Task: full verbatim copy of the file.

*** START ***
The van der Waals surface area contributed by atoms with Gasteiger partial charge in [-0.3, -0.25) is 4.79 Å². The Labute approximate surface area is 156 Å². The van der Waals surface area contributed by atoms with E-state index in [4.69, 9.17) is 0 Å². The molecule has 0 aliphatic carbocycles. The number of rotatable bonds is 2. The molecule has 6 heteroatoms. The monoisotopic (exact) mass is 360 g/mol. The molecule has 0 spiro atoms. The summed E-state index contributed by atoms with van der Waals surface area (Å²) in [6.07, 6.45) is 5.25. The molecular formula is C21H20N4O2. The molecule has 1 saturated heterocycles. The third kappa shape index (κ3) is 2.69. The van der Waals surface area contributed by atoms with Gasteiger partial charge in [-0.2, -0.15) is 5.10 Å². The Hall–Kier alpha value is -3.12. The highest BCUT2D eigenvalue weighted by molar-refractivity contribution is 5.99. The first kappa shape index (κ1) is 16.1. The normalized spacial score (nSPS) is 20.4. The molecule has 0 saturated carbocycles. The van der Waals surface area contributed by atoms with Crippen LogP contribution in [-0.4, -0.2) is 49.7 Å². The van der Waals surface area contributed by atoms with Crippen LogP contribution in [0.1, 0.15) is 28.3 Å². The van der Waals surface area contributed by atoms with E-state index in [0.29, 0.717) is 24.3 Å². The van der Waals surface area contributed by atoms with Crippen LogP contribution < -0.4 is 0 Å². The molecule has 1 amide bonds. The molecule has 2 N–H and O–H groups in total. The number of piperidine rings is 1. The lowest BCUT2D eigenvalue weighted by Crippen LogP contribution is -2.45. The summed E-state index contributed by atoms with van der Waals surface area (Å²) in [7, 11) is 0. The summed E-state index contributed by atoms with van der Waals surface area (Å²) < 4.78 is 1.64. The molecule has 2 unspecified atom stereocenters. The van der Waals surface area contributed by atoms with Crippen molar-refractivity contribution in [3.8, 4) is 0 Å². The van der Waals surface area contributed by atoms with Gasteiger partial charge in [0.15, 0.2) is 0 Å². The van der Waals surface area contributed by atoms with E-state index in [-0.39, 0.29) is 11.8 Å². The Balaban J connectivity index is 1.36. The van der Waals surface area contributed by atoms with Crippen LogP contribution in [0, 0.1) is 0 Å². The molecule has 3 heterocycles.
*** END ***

The van der Waals surface area contributed by atoms with Gasteiger partial charge in [-0.3, -0.25) is 4.79 Å². The Labute approximate surface area is 156 Å². The van der Waals surface area contributed by atoms with E-state index in [4.69, 9.17) is 0 Å². The molecule has 0 aliphatic carbocycles. The number of rotatable bonds is 2. The molecule has 6 heteroatoms. The monoisotopic (exact) mass is 360 g/mol. The molecule has 0 spiro atoms. The summed E-state index contributed by atoms with van der Waals surface area (Å²) in [6.07, 6.45) is 5.25. The molecular formula is C21H20N4O2. The molecule has 1 saturated heterocycles. The third kappa shape index (κ3) is 2.69. The van der Waals surface area contributed by atoms with Gasteiger partial charge in [-0.2, -0.15) is 5.10 Å². The Hall–Kier alpha value is -3.12. The highest BCUT2D eigenvalue weighted by molar-refractivity contribution is 5.99. The first kappa shape index (κ1) is 16.1. The normalized spacial score (nSPS) is 20.4. The molecule has 0 saturated carbocycles. The van der Waals surface area contributed by atoms with Crippen LogP contribution in [-0.4, -0.2) is 49.7 Å². The van der Waals surface area contributed by atoms with Crippen LogP contribution in [0.1, 0.15) is 28.3 Å². The van der Waals surface area contributed by atoms with E-state index in [0.29, 0.717) is 24.3 Å². The van der Waals surface area contributed by atoms with Crippen LogP contribution < -0.4 is 0 Å². The molecule has 1 amide bonds. The molecule has 2 N–H and O–H groups in total. The number of piperidine rings is 1. The lowest BCUT2D eigenvalue weighted by Crippen LogP contribution is -2.45. The summed E-state index contributed by atoms with van der Waals surface area (Å²) in [7, 11) is 0. The summed E-state index contributed by atoms with van der Waals surface area (Å²) < 4.78 is 1.64. The molecule has 2 unspecified atom stereocenters. The van der Waals surface area contributed by atoms with Crippen molar-refractivity contribution in [3.8, 4) is 0 Å². The van der Waals surface area contributed by atoms with Gasteiger partial charge in [0.15, 0.2) is 0 Å². The van der Waals surface area contributed by atoms with E-state index in [-0.39, 0.29) is 11.8 Å². The Balaban J connectivity index is 1.36. The van der Waals surface area contributed by atoms with Crippen LogP contribution in [0, 0.1) is 0 Å². The molecule has 3 heterocycles.